Referring also to FIG. 2, the microcomputer is provided with a display 20 in the form of five seven segment LED digits 20A-20E. The seven segment decoder 18 in a conventional manner has eight output lines 18A-18H, which lead through display segment drivers 21A-21H to display 20. Each display driver 21A-21G corresponds to one segment and the eighth driver 21H sets the decimal point. The five display devices 20A-20E are selectively actuated, at a time in sequence, by selector 19, which as indicated above is a decade decoder. Only six of the output lines 19A-19F of the decoder are required. The first five are connected to display unit drivers 23A-23E which actuate each seven segment LED 20A-20E, respectively, as determined by the signals from segment drivers 21A-21H.
The manual control device 22 consists of five thumbwheel switches 24A-24E which output binary coded decimal and a sixth control group consisting of four control switches 25, 26, 27 and 28. The five thumbwheel switches 24A-24E are driven by the same lines 19A-19E as the display drivers 23A-23E, while the sixth output line 19F of selector 19 is utilized to activate the four control switches 25-28.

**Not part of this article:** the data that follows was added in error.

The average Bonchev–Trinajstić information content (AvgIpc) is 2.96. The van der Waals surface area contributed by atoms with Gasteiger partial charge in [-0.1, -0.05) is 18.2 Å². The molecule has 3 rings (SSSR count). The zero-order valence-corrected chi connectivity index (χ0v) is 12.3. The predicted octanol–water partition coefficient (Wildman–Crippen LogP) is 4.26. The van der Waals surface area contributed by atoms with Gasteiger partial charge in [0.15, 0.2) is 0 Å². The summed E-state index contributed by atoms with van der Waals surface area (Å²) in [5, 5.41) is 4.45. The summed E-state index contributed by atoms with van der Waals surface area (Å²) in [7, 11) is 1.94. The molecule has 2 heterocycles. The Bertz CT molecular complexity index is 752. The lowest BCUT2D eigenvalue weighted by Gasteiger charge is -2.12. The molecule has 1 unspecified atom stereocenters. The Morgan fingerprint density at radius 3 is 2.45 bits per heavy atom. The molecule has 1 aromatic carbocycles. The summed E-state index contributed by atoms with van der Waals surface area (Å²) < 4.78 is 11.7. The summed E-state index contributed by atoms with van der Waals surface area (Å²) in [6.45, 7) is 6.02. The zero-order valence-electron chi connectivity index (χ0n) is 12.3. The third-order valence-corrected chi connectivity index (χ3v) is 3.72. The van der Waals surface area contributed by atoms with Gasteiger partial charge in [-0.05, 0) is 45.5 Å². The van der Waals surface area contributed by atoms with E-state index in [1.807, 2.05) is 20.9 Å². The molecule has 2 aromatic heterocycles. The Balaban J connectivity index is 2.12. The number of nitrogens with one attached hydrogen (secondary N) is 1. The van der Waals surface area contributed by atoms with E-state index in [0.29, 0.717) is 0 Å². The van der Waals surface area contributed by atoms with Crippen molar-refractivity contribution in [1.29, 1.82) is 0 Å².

Thumbwheel switches 24A-24E are physically disposed to represent the most significant through the least significant digits of a five digit decimal number. Each thumbwheel switch is manually rotatable to select a digit between .0. and 9 and outputs a true binary-coded decimal signal representative of such digit on four output lines which are connected, one each to an input data line PB1, PB2, PB3 and PB4, respectively. When, for example, thumbwheel switch 24A is dialed to the number 6, its output, when energized by line 19E presents a signal 0110 to data lines PB1-PB4 respectively. The input data lines PB1-PB4 are normally low. When energized by one of the thumbwheel switches, lines PB1-PB4 input a binary signal to port B representative of the decimal number to which the associated switch is set.